I still need to get my seat assignment. No one is staffing the gate desk. I stand there waiting. Now it is only 30 minutes until the flight. When someone finally comes, they tell me to go sit down – I point out that there are no seats in the gate area (it is crowded – Gary has gone to sit at another as yet unused gate). The employee shrugs and tells me he needs to meet a plane and will be back. I go find Gary at the other gate where there are seats. I sit for ten minutes, stewing. I fire off a few angry tweets, decrying JetBlue’s service. Then I go back to our gate where there are now three JetBlue employees behind the desk, though no one looks up to acknowledge me. I approach and explain that I need a seat assignment and am hoping they can place me near my husband. They tell me they aren’t ready yet. One says, “It will take about ten minutes for the system to boot.” I back up. There are other passengers waiting to be helped.

I wait. Eventually another passenger approaches the podium, and they are helped. I figure now it must be my turn. The agent hands me a boarding pass. I am five rows behind Gary. Whatever, at least I have a seat.

We board. The woman sitting next to Gary is willing to switch with me. It isn’t essential that I sit next to Gary, we have flown by ourselves and separated by the aisle or rows apart, but it is more pleasant to be next to each other. The flight proceeds, this time with working wi-fi.

Looking back at the flights and our experience at the airport, I wonder why I got so easily riled up, why was I so frustrated? The process of changing the reservations was absurd, but the other stuff wasn’t that big of a deal. The additional fees were annoying, the extra steps irritating, but it shouldn’t have gotten me so agitated. I need to get back to meditating! There is something about air travel, and it precedes Covid, that ramps up the stress. There are so many delays, so much ‘nickel and diming’ us, the online systems are not user friendly, and the airports are woefully inadequate for the crowds of travelers, that I start to wonder if the trip is worth it. But I want to go places! I have sites to see! I don’t want to get to a point where I am dissuaded from exploring the world. Maybe I need to adjust my attitude, accept that it will feel like a giant cattle call, no more luxurious than bus travel, and allow that more often than not there will be a delay, and make peace with that. Or, is there some magic to planning air travel to improve the experience that I am unaware of? Suggestions, please!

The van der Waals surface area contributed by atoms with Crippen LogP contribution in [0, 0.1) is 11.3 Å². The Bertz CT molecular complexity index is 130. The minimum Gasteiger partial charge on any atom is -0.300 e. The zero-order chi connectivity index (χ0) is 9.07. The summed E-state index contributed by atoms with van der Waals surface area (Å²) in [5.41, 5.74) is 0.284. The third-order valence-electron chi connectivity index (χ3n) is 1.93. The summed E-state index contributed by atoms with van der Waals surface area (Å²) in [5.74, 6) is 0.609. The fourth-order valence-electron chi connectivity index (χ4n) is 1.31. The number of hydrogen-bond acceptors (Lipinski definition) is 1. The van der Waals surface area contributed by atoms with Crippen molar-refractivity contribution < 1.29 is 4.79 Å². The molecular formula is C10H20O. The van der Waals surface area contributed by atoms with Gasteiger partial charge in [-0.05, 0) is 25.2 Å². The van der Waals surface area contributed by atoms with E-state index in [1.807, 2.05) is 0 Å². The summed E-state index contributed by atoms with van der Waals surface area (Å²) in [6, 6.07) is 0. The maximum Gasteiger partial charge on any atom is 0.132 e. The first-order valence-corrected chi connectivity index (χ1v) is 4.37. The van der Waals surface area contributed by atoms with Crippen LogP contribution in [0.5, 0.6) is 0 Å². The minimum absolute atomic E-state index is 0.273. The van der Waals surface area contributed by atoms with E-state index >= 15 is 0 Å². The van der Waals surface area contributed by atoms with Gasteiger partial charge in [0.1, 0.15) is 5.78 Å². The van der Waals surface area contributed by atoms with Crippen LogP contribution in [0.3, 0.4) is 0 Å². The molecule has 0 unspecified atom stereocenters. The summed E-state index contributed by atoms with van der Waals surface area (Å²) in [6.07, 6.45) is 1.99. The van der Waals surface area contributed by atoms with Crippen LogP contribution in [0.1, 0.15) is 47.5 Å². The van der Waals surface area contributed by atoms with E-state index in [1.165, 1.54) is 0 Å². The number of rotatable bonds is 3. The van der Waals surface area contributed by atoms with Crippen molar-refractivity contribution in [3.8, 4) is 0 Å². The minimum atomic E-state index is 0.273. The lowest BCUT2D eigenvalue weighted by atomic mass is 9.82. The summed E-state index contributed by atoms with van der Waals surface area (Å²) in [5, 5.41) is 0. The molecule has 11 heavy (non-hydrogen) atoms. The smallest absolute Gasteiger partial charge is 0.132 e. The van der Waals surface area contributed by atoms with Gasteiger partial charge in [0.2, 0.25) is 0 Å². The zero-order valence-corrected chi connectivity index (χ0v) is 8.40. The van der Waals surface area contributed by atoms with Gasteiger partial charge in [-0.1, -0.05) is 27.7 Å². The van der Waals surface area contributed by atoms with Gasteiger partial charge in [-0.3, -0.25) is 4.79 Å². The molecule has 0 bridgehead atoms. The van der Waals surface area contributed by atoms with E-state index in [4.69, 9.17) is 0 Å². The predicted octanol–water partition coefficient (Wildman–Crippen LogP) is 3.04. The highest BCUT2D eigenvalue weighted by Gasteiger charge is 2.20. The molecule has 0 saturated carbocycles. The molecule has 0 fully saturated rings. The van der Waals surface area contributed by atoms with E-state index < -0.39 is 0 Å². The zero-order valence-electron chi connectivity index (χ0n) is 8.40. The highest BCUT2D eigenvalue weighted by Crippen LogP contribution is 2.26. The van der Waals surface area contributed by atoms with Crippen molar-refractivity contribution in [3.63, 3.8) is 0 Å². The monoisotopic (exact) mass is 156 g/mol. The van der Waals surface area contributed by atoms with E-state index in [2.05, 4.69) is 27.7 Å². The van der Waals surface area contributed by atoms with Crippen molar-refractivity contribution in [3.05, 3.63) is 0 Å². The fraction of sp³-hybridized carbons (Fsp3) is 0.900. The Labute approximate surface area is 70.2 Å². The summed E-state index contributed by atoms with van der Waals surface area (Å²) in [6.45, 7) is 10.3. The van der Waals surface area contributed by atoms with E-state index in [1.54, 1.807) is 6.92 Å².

The beach at Hutchinson Island – worth the hassle?

Living Her Best Life

As I continue to go through Aunt Clair’s collection of papers, I find interesting items. Among them a xerox copy of a letter written by Grandma to her oldest daughter, Diane (who was called Dinya by the family). I was initially puzzled that a xeroxed letter, not addressed to her, was included in Aunt Clair’s collection. After reading it I understood why Aunt Diane would have shared it and Clair kept it.

The first page of the letter, with the date, is missing so I don’t know exactly when it was written but based on the subject (and reference to their wedding anniversary) it appears to be early in my grandparents’ retirement to Florida, either the winter of 1970 or 1971:

In the almost 43 years of our marriage this is the first time Daddy went with me for clothes. He’s a panic. He wants me to buy everything I try on. Dinya, I think he is really seeing me for the first time in many years. Daddy could be walking with me, suddenly he stops and tells me I look good, is enough to drive me crazy. Daddy is completely relaxed and thank ‘God,’ he feels good. Remember the wise words from your mudder. Nothing like a love affair at 65 and 67. When we walk into a store and I try a dress on and walk over to Daddy to ask if he likes it etc etc, he tells me it is very nice, shakes his head up and down and tells me I look very good. When I walk back to the dressing room with the saleswoman, she asks if I’m ‘going with him,’ if I’m going to marry him. She thinks he’s my Romeo and I’m taking him shopping. Dinya, I fall apart. Dinya, you, Paul and children have a very Healthy Happy New Year. We miss you all very much. Heaps of love from Daddy and me.

                                                                                    Mom